DETROIT -- As gasoline prices surged to more than $4 a gallon in the summer of 2008, Ford Motor Co. responded to what it said was a permanent consumer shift away from big pickups and SUVs with plans to transform three truck plants into launching pads for a "small-car offensive."
Today, those small cars aren't selling.
Ford is cutting hundreds of jobs at one of the converted plants while straining to meet voracious demand for its biggest vehicles. The Ford brand set an April record for SUV and crossover sales, and the aluminum overhaul of the F-150 -- initially viewed as a significant gamble -- appears to be paying off big, with F-series transaction prices jumping $3,200 from a year ago to an all-time high.
That the dire predictions of seven years ago haven't quite come to pass is good news for Joe Hinrichs, Ford's president of the Americas. Last week, Ford raised its profit-margin projections in North America, where Ford is expected to generate the majority of earnings it says will be in the range of $8.5 billion to $9.5 billion this year.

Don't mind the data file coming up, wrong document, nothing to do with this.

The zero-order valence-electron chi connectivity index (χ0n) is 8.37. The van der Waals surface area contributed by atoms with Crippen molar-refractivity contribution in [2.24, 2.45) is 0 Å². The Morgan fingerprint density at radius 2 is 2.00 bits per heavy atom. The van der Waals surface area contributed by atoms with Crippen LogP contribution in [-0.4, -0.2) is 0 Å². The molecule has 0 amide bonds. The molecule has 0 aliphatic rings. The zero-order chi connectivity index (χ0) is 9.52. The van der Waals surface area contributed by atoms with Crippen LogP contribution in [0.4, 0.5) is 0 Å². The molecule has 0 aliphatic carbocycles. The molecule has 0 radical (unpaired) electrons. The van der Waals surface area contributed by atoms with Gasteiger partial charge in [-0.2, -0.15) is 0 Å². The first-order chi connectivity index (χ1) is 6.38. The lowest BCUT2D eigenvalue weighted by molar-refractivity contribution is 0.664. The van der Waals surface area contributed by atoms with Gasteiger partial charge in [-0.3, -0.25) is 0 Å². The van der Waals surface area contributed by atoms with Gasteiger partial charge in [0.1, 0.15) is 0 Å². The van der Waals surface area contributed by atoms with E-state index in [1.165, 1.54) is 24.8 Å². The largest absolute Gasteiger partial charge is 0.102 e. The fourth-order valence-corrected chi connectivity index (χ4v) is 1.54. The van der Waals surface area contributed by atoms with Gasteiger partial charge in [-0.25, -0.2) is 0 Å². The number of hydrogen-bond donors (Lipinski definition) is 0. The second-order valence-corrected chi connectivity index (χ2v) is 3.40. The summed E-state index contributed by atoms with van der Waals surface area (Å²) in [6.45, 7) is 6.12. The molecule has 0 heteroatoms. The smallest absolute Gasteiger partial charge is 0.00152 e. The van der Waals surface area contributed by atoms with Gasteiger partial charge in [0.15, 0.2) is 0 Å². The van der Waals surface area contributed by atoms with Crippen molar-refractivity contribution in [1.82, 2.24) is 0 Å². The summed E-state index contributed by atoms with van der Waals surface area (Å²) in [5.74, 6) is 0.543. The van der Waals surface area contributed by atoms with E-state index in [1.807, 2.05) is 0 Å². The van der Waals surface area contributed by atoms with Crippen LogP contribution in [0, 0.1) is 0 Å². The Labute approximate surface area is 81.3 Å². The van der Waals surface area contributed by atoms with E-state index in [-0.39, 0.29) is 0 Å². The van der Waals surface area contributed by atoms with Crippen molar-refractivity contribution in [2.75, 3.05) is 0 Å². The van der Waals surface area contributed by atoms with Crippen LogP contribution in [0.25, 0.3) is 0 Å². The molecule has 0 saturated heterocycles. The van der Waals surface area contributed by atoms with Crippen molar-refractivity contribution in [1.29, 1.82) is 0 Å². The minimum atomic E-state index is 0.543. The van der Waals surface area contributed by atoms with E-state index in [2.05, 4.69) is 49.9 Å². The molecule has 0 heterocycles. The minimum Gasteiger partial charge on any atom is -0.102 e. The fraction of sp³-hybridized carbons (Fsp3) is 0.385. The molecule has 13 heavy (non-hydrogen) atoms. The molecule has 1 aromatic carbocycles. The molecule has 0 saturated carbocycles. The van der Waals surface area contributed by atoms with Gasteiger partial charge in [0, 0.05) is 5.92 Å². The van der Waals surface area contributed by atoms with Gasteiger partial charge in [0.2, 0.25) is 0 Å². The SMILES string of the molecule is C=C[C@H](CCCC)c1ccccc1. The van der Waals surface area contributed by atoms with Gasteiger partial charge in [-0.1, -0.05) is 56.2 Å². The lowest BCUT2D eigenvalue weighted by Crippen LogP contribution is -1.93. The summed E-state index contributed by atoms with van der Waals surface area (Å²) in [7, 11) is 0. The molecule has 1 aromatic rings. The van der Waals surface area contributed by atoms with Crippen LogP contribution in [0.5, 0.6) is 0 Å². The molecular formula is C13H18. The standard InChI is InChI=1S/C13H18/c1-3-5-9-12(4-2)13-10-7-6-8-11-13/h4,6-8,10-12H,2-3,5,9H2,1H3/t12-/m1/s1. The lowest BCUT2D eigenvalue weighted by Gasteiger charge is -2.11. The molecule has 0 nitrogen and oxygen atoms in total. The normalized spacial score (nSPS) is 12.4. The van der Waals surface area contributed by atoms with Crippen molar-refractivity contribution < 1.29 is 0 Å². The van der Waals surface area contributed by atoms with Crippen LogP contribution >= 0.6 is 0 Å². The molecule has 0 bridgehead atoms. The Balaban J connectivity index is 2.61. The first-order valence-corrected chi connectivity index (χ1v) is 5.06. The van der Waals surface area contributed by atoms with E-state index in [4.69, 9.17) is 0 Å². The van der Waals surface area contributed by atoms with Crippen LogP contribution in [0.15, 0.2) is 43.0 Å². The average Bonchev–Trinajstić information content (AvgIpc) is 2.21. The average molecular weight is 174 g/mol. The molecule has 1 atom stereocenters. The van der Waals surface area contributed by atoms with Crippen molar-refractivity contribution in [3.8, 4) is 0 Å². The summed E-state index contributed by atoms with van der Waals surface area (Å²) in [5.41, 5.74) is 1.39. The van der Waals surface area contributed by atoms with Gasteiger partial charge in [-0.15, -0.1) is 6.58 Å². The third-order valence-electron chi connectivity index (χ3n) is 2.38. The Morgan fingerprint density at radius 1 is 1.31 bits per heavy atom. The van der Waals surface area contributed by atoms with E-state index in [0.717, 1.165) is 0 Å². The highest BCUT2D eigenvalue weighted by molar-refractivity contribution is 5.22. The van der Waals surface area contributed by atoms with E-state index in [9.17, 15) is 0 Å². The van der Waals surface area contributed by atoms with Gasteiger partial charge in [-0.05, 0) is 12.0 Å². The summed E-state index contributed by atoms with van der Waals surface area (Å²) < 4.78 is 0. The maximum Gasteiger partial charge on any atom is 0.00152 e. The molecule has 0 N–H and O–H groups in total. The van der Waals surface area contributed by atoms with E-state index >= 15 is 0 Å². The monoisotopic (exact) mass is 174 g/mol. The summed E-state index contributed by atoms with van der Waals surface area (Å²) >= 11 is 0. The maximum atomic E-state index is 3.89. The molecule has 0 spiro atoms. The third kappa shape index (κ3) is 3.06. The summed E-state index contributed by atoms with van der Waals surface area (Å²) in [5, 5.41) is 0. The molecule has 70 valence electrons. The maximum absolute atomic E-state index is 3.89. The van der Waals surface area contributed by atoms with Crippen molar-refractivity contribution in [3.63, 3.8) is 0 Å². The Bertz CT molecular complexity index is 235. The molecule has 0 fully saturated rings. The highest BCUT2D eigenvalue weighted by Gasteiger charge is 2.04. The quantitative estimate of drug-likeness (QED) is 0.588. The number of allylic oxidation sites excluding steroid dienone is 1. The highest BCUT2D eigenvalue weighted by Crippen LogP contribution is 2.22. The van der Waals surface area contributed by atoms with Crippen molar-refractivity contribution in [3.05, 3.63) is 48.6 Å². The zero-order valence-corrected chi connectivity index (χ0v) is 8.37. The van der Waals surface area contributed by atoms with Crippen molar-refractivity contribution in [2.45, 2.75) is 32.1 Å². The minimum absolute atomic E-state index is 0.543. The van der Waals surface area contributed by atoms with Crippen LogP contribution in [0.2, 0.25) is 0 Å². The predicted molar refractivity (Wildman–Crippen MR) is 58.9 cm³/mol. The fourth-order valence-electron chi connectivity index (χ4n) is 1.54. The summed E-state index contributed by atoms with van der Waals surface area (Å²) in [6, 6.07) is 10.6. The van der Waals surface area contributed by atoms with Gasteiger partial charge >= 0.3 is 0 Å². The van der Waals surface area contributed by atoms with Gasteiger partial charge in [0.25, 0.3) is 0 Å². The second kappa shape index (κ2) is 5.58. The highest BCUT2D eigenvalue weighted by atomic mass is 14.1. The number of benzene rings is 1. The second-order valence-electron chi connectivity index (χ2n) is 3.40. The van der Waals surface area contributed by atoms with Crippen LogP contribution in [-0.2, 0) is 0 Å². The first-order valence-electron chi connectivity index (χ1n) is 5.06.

"Certainly, the largest reason why we upped our guidance in North America is what we've seen from the F-150 launch," Hinrichs told Automotive News. "The consumers' response has been great. The pricing's been strong, the mix has been strong and costs have come in lower than we originally had planned. So that's a good combination of things, and it has a big impact on our business."
That may be an understatement, in spite of all the work former CEO Alan Mulally did to make the company less reliant upon the F-150. CFO Bob Shanks said Ford missed out on at least $1 billion in profits in the first quarter alone because the model changeover cut production of the F-150 and redesigned Edge crossover by a combined 75,000 units. That works out to an average of $13,333 per vehicle, which is roughly the starting price of the Fiesta that Ford now builds at a former F-150 plant converted in 2009.
Ford CEO Mark Fields, who held Hinrichs' job in 2008, said last week: "The good news is as we see that shift into trucks and utilities going forward, that's a benefit for us because of our profitability on those vehicles."